With regard to the question of which countries should associate themselves in forming a CU, Yehoue (2004) emphasizes that currency bloc formation is path dependent, with each additional member serving in a dynamic way to attract more members to the bloc. As countries tend to trade more with large neighbors, the benefits of adopting the currency of a large neighbor would exceed the benefits of adopting the currency of a smaller or more distant country. A small country with a history of high inflation would have particular incentives to give up its own currency in favor of that of a large and––from a monetary point of view––stable country, as credibility can be established when the central bank “ties its hands” with a rigid institutional commitment to monetary stability (Alesina and Barro, 2002; Bottazzi and Manasse, 2002). The establishment of a CU could also be motivated by the aim to counteract perceived economic and political weakness (Masson and Pattillo, 2004).

Empirical analyses of currency and monetary unions abound. With regard to the potential costs and benefits of adopting the euro in Central and Eastern Europe, Nuti (2002) finds that net effects would depend on the degree of monetary, real, and institutional convergence. Chernookiy (2005) emphasizes the asymmetric character of the envisaged CU between Russia and Belarus. For a limited Latin American data set, Edwards (2006) finds that the (negative) effects of external crises on GDP growth have tended to be more severe in CU members than in countries maintaining flexible exchange rates. Sánchez (2005) assesses the prospects for a CU among emerging East Asian economies.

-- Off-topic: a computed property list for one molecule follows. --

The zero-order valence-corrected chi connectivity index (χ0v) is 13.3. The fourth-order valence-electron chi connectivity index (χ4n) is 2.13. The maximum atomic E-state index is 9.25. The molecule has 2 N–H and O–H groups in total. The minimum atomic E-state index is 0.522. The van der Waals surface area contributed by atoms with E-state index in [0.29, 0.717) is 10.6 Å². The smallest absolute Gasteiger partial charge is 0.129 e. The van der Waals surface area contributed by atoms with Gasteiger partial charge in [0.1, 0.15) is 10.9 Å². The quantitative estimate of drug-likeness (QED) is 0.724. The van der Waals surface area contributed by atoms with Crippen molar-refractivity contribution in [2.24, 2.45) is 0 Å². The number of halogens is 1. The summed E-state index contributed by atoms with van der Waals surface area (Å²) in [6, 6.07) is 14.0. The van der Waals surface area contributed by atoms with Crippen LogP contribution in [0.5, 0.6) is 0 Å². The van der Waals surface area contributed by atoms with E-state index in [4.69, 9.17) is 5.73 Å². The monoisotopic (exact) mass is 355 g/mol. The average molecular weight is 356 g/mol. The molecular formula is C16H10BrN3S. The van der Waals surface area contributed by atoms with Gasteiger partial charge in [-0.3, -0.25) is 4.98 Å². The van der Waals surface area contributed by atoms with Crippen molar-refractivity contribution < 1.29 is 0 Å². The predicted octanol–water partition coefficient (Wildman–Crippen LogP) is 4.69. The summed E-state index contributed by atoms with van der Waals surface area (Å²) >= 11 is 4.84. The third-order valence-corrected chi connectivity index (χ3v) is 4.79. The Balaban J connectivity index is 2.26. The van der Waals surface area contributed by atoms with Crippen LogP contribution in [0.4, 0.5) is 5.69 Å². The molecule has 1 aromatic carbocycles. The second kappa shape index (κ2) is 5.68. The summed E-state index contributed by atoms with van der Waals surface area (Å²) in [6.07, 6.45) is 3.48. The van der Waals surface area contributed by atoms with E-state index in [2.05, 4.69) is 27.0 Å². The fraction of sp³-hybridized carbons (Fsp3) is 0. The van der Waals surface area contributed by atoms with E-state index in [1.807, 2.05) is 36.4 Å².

Based on the historical patterns of intra-Africa trade and co-movements of prices and outputs, Yehoue (2005) finds limited normative support for establishing a single African currency (as envisaged by the African Union), but sees a possibility for three separate currency blocs in West Africa, South Africa, and Central Africa, respectively, with the remaining sub-Saharan African countries keeping their respective currencies. On a similar note, in their analysis of the Economic Community of West African States (ECOWAS), Tsangarides and Qureshi (2006) underline the considerable divergence in member countries’ exposure to exogenous shocks. Debrun, Masson, and Pattillo (2002) find that the proposed monetary union among all ECOWAS members would not be incentive-compatible for most existing West African Economic and Monetary Union (WAEMU) members in the absence of major institutional changes, as possible fiscal distortion in Nigeria could result in potential pressure on the union’s central bank to produce excessive inflation. Masson and Pattillo (2004) show that a single currency in Africa would entail gains only for ECOWAS and the Common Market for Eastern and Southern Africa (COMESA), regions with substantial financing needs in proportion to GDP, while regions with more disciplined fiscal policies (Arab Maghreb Union, Southern African Development Community, and Economic Community of Central African States) would not gain (see also Masson and Patillo, 2005). The authors also find that the experiences of Africa’s two main monetary or formal exchange rate unions––the CFA franc zone and the Common Monetary Area based on the South African rand––do not suggest a significant increase in regional trade. African countries with a common currency have so far not been successful with regard to price stability and optimal monetary policy changes in response to various asymmetric shocks. However, the CFA franc zone was found to have enjoyed lower inflation than other currency regimes in Africa.